A Midland County grand jury declined Wednesday to indict the driver of a parade truck struck by a Union Pacific train in November, killing four veterans.
Driver Dale Andrew Hayden, a 50-year-old Army veteran, was no-billed in the grand jury proceedings, which prosecutor Eric Kalenak said took most of the morning.
“There was a lot of information in the police investigation and that’s kind of what we presented to them,” Kalenak said. “It’s hard for me to comment on what they did because it’s their decision to make.”
District Attorney Teresa Clingman said later in a news release that the grand jury has not finished its review of the incident. Neither she nor Kalenak explained what that meant.
But District Clerk Ross Bush said the DA’s investigation of Hayden is complete, and the grand jury may later issue a report about the tragedy, which occurred during a Nov. 15 parade for wounded veterans led by the local group Show of Support.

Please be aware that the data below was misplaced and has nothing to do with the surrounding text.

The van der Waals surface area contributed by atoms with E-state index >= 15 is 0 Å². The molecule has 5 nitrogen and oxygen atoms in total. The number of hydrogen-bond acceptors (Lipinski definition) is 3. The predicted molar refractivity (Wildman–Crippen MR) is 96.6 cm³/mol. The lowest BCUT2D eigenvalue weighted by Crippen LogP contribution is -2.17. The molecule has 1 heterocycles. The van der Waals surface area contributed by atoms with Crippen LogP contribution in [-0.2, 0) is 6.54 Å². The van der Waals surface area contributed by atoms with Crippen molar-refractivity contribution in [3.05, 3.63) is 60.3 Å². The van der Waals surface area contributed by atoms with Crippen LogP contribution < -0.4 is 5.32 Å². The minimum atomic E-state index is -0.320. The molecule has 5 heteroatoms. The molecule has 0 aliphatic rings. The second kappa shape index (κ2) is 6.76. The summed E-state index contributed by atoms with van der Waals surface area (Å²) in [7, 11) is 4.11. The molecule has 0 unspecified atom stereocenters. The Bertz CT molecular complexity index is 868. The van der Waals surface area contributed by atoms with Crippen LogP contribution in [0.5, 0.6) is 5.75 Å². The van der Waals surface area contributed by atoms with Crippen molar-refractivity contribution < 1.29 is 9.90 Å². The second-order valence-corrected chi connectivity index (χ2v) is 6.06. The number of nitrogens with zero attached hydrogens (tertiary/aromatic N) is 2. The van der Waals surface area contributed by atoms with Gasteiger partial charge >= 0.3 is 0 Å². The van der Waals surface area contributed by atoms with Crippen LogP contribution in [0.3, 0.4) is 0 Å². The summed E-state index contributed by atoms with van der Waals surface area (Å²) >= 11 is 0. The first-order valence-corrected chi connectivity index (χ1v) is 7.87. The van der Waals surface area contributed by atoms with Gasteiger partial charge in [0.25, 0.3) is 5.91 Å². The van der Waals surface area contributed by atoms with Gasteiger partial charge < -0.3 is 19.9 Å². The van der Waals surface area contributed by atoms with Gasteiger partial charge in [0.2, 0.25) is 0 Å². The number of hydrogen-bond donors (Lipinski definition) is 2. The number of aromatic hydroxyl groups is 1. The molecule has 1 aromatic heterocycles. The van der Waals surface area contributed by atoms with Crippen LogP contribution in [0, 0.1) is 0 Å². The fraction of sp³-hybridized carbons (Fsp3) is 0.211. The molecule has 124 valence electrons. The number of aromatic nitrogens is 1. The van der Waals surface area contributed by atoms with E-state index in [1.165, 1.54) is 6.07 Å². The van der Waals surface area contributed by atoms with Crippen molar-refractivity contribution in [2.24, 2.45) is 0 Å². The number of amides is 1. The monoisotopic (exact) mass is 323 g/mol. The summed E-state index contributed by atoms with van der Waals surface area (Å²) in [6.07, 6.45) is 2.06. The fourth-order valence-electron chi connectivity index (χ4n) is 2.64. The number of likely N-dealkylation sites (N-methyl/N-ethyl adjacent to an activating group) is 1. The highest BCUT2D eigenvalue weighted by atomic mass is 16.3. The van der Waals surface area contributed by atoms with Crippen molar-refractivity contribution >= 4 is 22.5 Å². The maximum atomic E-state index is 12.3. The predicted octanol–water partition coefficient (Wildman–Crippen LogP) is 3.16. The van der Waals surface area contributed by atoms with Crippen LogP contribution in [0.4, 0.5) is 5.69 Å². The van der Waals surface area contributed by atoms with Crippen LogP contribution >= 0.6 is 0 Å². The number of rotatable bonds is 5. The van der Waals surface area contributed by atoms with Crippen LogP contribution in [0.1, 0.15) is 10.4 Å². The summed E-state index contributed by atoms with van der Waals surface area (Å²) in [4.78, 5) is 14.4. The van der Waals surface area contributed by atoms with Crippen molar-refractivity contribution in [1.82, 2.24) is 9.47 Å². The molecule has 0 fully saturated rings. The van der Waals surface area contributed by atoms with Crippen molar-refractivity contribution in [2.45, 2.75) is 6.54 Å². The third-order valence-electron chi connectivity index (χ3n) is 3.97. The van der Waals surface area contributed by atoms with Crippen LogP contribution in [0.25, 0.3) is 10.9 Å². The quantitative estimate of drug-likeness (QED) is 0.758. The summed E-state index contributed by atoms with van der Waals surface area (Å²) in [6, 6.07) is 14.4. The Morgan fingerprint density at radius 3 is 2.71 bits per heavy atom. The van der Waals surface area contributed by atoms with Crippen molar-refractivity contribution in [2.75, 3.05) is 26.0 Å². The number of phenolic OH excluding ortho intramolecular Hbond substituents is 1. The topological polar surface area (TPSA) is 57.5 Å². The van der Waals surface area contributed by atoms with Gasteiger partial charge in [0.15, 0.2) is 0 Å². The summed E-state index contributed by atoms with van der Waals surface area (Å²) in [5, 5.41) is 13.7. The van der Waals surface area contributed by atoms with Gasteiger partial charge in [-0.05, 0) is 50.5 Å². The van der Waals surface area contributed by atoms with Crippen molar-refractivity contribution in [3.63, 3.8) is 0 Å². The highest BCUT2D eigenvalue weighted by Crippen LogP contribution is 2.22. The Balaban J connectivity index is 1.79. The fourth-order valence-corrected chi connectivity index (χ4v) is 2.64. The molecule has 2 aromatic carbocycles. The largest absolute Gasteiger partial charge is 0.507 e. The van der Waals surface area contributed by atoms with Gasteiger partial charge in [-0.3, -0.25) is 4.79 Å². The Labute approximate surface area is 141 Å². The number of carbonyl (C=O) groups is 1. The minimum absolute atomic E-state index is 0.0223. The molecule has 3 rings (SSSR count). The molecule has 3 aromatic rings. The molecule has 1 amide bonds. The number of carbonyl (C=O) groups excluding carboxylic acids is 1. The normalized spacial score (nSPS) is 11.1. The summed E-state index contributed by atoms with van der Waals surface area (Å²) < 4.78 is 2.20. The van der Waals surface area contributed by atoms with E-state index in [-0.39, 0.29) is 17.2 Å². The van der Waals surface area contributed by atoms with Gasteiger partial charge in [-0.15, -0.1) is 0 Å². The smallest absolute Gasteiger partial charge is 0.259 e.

The truck Hayden drove carried 26 people – 12 veterans, their spouses and two civilian escorts. According the National Transportation Safety Board’s preliminary investigation, Hayden entered a railroad crossing seconds after warning lights and bells activated and just before crossing guards lowered, signaling that a train was on its way.
The train struck the trailer at 62 mph, killing 47-year-old Army Sgt. Maj. Lawrence Boivin, 34-year-old Army Sgt. Joshua Michael, 37-year-old Marine Chief Warrant Officer Gary Stouffer and 43-year-old Sgt. Maj. William Lubbers. Another 16 riders were hospitalized with injuries.
The NTSB investigation continues and could take up to a year.
The Midland Police Department announced in December it would not charge Hayden, who was reportedly under the care of a physician following the incident. At the time, police offered no explanation, only a heavily redacted investigative report, and referred the case to the District Attorney.
Lawyers on behalf of three injured veterans and their wives filed suit in Midland against Hayden’s employer, Smith Industries, and Union Pacific, claiming negligence. Separately, Stouffer’s widow, Catherine Stouffer, sued the companies last month out of Dallas County.
Union Pacific announced last month it would repair signal circuitry to add more warning time at the crossing, which is at the intersection of North Garfield Street and West Industrial Avenue.
Show of Support never sought a permit for the parade. The group has since announced its intention to continue honoring wounded veterans, though in a different form.
Staff reporter Jon Vanderlaan contributed reporting.